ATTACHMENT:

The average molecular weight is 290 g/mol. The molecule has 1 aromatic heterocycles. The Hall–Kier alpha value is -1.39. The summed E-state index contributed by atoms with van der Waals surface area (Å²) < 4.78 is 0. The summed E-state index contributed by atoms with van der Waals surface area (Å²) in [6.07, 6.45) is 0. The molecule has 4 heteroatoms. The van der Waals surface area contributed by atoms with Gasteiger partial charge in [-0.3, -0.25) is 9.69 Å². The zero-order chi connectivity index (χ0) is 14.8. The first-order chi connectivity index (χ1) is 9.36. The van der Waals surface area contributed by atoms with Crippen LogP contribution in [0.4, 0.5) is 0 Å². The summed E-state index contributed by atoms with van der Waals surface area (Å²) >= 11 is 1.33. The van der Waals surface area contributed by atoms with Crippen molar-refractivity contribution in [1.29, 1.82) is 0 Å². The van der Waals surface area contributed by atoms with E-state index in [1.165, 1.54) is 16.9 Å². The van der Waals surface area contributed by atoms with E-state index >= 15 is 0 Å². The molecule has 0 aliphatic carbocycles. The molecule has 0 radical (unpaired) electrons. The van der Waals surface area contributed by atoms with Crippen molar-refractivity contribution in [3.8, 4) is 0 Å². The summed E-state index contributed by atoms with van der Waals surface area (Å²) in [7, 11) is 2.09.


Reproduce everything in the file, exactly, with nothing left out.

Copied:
The average molecular weight is 290 g/mol. The molecule has 1 aromatic heterocycles. The Hall–Kier alpha value is -1.39. The summed E-state index contributed by atoms with van der Waals surface area (Å²) < 4.78 is 0. The summed E-state index contributed by atoms with van der Waals surface area (Å²) in [6.07, 6.45) is 0. The molecule has 4 heteroatoms. The van der Waals surface area contributed by atoms with Gasteiger partial charge in [-0.3, -0.25) is 9.69 Å². The zero-order chi connectivity index (χ0) is 14.8. The first-order chi connectivity index (χ1) is 9.36. The van der Waals surface area contributed by atoms with Crippen LogP contribution in [0.4, 0.5) is 0 Å². The summed E-state index contributed by atoms with van der Waals surface area (Å²) >= 11 is 1.33. The van der Waals surface area contributed by atoms with Crippen molar-refractivity contribution in [1.29, 1.82) is 0 Å². The van der Waals surface area contributed by atoms with E-state index in [1.165, 1.54) is 16.9 Å². The van der Waals surface area contributed by atoms with E-state index >= 15 is 0 Å². The molecule has 0 aliphatic carbocycles. The molecule has 0 radical (unpaired) electrons. The van der Waals surface area contributed by atoms with Crippen molar-refractivity contribution in [3.8, 4) is 0 Å². The summed E-state index contributed by atoms with van der Waals surface area (Å²) in [7, 11) is 2.09.